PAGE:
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PROFESSOR NICK TREFETHEN, UNIVERSITY OF OXFORD
30 JANUARY 2018
Nick Trefethen is Professor of Numerical Analysis and head of the Numerical Analysis Group at Oxford University. He was educated at Harvard and Stanford and held positions at NYU, MIT, and Cornell before moving to Oxford in 1997. He is a Fellow of the Royal Society and a member of the US National Academy of Engineering, and served during 2011-2012 as President of SIAM. He has won many prizes including the Gold Medal of the Institute for Mathematics and its Applications, the Naylor Prize of the London Mathematical Society, and the Polya Prize for Mathematical Exposition from SIAM.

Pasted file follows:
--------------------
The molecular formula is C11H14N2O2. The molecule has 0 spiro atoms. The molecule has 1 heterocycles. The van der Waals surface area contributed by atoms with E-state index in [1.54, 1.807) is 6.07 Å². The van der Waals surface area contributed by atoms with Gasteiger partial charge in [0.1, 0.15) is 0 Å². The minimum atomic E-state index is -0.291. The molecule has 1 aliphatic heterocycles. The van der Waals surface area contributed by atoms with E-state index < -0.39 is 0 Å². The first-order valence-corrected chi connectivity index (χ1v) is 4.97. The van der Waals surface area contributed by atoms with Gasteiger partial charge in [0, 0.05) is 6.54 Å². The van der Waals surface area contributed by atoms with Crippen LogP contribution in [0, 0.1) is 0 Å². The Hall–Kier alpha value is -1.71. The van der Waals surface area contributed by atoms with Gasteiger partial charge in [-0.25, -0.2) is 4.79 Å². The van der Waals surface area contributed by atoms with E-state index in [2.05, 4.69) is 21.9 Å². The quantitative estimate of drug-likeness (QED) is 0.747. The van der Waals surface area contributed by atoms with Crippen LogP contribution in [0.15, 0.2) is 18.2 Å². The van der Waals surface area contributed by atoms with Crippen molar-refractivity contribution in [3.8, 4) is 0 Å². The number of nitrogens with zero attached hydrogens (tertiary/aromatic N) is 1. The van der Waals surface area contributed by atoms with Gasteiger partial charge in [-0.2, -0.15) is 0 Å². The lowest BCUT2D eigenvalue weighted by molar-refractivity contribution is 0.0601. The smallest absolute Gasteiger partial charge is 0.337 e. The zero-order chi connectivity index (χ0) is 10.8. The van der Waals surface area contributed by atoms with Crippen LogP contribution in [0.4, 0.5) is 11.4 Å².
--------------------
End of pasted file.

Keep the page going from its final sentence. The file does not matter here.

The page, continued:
As an author Trefethen is known for his books including Numerical Linear Algebra (1997), Spectral Methods in MATLAB (2000), Spectra and Pseudospectra (2005), Approximation Theory and Approximation Practice (2013), and Exploring ODEs (to appear in 2018). He organized the SIAM 100-Dollar, 100-Digit Challenge in 2002 and is the inventor of Chebfun.
|30 January 2018||7.00PM||Nick Trefethen||THE CUMMING THEATRE, LECTURE THEATRE K321, LEVEL 3, BUILDING K, CAMPUS WALK SOUTH, MONASH UNIVERSITY, CAULFIELD CAMPUS|
Perhaps the biggest distinction in all of mathematics is the difference between discrete and continuous. But not just mathematics! In physics, chemistry, biology, computer science, and engineering too, the same distinction is fundamental. The air in this room, for example — is it a swarm of discrete molecules bouncing around, or a smooth continuum? To deny either of these points of view would be to exclude part of the truth. This talk will be a tour of our mathematical and scientific world, past and present, through this lens of discrete or continuous.